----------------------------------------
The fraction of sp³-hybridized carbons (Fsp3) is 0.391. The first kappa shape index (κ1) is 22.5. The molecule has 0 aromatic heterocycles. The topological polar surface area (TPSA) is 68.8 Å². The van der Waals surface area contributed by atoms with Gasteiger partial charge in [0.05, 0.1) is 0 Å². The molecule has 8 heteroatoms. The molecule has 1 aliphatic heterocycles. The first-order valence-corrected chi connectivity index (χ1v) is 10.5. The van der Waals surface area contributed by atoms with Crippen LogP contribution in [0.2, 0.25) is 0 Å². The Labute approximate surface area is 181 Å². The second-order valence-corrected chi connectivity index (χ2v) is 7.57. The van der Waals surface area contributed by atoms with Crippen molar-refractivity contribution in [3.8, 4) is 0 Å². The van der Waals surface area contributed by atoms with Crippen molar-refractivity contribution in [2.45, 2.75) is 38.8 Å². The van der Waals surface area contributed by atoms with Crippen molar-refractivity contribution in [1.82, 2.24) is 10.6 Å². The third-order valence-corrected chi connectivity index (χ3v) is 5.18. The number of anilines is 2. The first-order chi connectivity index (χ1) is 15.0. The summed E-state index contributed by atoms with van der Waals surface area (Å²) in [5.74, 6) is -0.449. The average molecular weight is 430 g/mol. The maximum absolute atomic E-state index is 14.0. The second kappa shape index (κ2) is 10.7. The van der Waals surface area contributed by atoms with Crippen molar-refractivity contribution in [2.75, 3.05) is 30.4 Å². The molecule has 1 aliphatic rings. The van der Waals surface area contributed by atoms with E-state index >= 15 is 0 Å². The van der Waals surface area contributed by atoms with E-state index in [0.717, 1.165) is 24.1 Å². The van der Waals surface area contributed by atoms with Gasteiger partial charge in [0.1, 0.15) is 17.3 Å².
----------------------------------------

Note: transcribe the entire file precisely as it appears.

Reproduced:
The fraction of sp³-hybridized carbons (Fsp3) is 0.391. The first kappa shape index (κ1) is 22.5. The molecule has 0 aromatic heterocycles. The topological polar surface area (TPSA) is 68.8 Å². The van der Waals surface area contributed by atoms with Gasteiger partial charge in [0.05, 0.1) is 0 Å². The molecule has 8 heteroatoms. The molecule has 1 aliphatic heterocycles. The first-order valence-corrected chi connectivity index (χ1v) is 10.5. The van der Waals surface area contributed by atoms with Crippen LogP contribution in [0.2, 0.25) is 0 Å². The Labute approximate surface area is 181 Å². The second-order valence-corrected chi connectivity index (χ2v) is 7.57. The van der Waals surface area contributed by atoms with Crippen molar-refractivity contribution in [3.8, 4) is 0 Å². The van der Waals surface area contributed by atoms with Crippen molar-refractivity contribution in [2.45, 2.75) is 38.8 Å². The van der Waals surface area contributed by atoms with Crippen molar-refractivity contribution in [1.82, 2.24) is 10.6 Å². The third-order valence-corrected chi connectivity index (χ3v) is 5.18. The number of anilines is 2. The first-order chi connectivity index (χ1) is 15.0. The summed E-state index contributed by atoms with van der Waals surface area (Å²) in [5.74, 6) is -0.449. The average molecular weight is 430 g/mol. The maximum absolute atomic E-state index is 14.0. The second kappa shape index (κ2) is 10.7. The van der Waals surface area contributed by atoms with Crippen molar-refractivity contribution in [2.75, 3.05) is 30.4 Å². The molecule has 1 aliphatic rings. The van der Waals surface area contributed by atoms with E-state index >= 15 is 0 Å². The van der Waals surface area contributed by atoms with E-state index in [0.717, 1.165) is 24.1 Å². The van der Waals surface area contributed by atoms with Gasteiger partial charge in [0.1, 0.15) is 17.3 Å².